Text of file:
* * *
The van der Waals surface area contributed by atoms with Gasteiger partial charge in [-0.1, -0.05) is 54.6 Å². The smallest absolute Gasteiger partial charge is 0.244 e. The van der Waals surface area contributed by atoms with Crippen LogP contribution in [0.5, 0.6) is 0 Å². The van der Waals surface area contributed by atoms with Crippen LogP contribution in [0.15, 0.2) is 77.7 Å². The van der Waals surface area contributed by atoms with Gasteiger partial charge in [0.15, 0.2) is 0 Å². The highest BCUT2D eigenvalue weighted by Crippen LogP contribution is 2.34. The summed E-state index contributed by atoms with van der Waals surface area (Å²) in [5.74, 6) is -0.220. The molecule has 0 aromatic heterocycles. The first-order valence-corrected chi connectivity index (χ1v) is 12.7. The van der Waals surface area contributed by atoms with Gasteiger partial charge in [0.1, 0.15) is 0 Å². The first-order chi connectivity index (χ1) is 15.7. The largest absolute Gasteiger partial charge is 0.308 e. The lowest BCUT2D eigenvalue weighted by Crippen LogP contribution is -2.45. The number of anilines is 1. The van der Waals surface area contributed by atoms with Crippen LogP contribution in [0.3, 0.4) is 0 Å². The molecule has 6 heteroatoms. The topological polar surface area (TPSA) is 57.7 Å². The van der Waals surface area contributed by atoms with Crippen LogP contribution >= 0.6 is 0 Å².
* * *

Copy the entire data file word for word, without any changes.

The van der Waals surface area contributed by atoms with Gasteiger partial charge in [-0.1, -0.05) is 54.6 Å². The smallest absolute Gasteiger partial charge is 0.244 e. The van der Waals surface area contributed by atoms with Crippen LogP contribution in [0.5, 0.6) is 0 Å². The van der Waals surface area contributed by atoms with Crippen LogP contribution in [0.15, 0.2) is 77.7 Å². The van der Waals surface area contributed by atoms with Gasteiger partial charge in [0.15, 0.2) is 0 Å². The highest BCUT2D eigenvalue weighted by Crippen LogP contribution is 2.34. The summed E-state index contributed by atoms with van der Waals surface area (Å²) in [5.74, 6) is -0.220. The molecule has 0 aromatic heterocycles. The first-order valence-corrected chi connectivity index (χ1v) is 12.7. The van der Waals surface area contributed by atoms with Gasteiger partial charge in [0.1, 0.15) is 0 Å². The first-order chi connectivity index (χ1) is 15.7. The largest absolute Gasteiger partial charge is 0.308 e. The lowest BCUT2D eigenvalue weighted by Crippen LogP contribution is -2.45. The number of anilines is 1. The van der Waals surface area contributed by atoms with Crippen LogP contribution in [0.3, 0.4) is 0 Å². The molecule has 6 heteroatoms. The topological polar surface area (TPSA) is 57.7 Å². The van der Waals surface area contributed by atoms with Crippen LogP contribution >= 0.6 is 0 Å².